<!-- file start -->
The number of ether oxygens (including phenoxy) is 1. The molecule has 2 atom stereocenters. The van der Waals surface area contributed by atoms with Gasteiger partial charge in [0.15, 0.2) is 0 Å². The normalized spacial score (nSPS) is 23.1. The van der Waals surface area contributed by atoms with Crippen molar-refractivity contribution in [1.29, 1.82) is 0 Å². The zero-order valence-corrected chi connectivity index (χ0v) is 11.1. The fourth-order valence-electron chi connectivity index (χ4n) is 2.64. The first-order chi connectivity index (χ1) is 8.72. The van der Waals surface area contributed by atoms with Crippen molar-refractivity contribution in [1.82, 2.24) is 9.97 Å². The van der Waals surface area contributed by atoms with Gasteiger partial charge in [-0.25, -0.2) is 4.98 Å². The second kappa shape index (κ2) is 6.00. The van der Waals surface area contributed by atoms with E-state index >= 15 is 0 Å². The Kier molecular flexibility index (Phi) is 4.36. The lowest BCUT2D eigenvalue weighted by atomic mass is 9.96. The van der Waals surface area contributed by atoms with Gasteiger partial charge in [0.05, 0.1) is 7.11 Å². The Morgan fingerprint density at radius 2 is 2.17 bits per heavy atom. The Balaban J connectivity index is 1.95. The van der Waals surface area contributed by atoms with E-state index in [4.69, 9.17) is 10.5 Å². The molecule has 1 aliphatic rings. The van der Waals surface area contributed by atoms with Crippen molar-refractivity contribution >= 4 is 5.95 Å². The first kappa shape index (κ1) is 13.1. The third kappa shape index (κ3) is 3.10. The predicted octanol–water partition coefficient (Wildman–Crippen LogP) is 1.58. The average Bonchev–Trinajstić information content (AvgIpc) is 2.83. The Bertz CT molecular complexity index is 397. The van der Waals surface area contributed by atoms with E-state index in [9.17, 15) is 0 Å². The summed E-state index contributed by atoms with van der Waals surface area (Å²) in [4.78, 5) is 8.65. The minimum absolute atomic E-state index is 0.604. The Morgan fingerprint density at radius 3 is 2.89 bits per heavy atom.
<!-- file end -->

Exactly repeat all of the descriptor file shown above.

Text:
The number of ether oxygens (including phenoxy) is 1. The molecule has 2 atom stereocenters. The van der Waals surface area contributed by atoms with Gasteiger partial charge in [0.15, 0.2) is 0 Å². The normalized spacial score (nSPS) is 23.1. The van der Waals surface area contributed by atoms with Crippen molar-refractivity contribution in [1.29, 1.82) is 0 Å². The zero-order valence-corrected chi connectivity index (χ0v) is 11.1. The fourth-order valence-electron chi connectivity index (χ4n) is 2.64. The first-order chi connectivity index (χ1) is 8.72. The van der Waals surface area contributed by atoms with Crippen molar-refractivity contribution in [1.82, 2.24) is 9.97 Å². The van der Waals surface area contributed by atoms with Gasteiger partial charge in [-0.25, -0.2) is 4.98 Å². The second kappa shape index (κ2) is 6.00. The van der Waals surface area contributed by atoms with E-state index >= 15 is 0 Å². The Kier molecular flexibility index (Phi) is 4.36. The lowest BCUT2D eigenvalue weighted by atomic mass is 9.96. The van der Waals surface area contributed by atoms with Gasteiger partial charge in [0.05, 0.1) is 7.11 Å². The Morgan fingerprint density at radius 2 is 2.17 bits per heavy atom. The Balaban J connectivity index is 1.95. The van der Waals surface area contributed by atoms with E-state index in [4.69, 9.17) is 10.5 Å². The molecule has 1 aliphatic rings. The van der Waals surface area contributed by atoms with Crippen molar-refractivity contribution >= 4 is 5.95 Å². The first kappa shape index (κ1) is 13.1. The third kappa shape index (κ3) is 3.10. The predicted octanol–water partition coefficient (Wildman–Crippen LogP) is 1.58. The average Bonchev–Trinajstić information content (AvgIpc) is 2.83. The Bertz CT molecular complexity index is 397. The van der Waals surface area contributed by atoms with E-state index in [9.17, 15) is 0 Å². The summed E-state index contributed by atoms with van der Waals surface area (Å²) in [4.78, 5) is 8.65. The minimum absolute atomic E-state index is 0.604. The Morgan fingerprint density at radius 3 is 2.89 bits per heavy atom.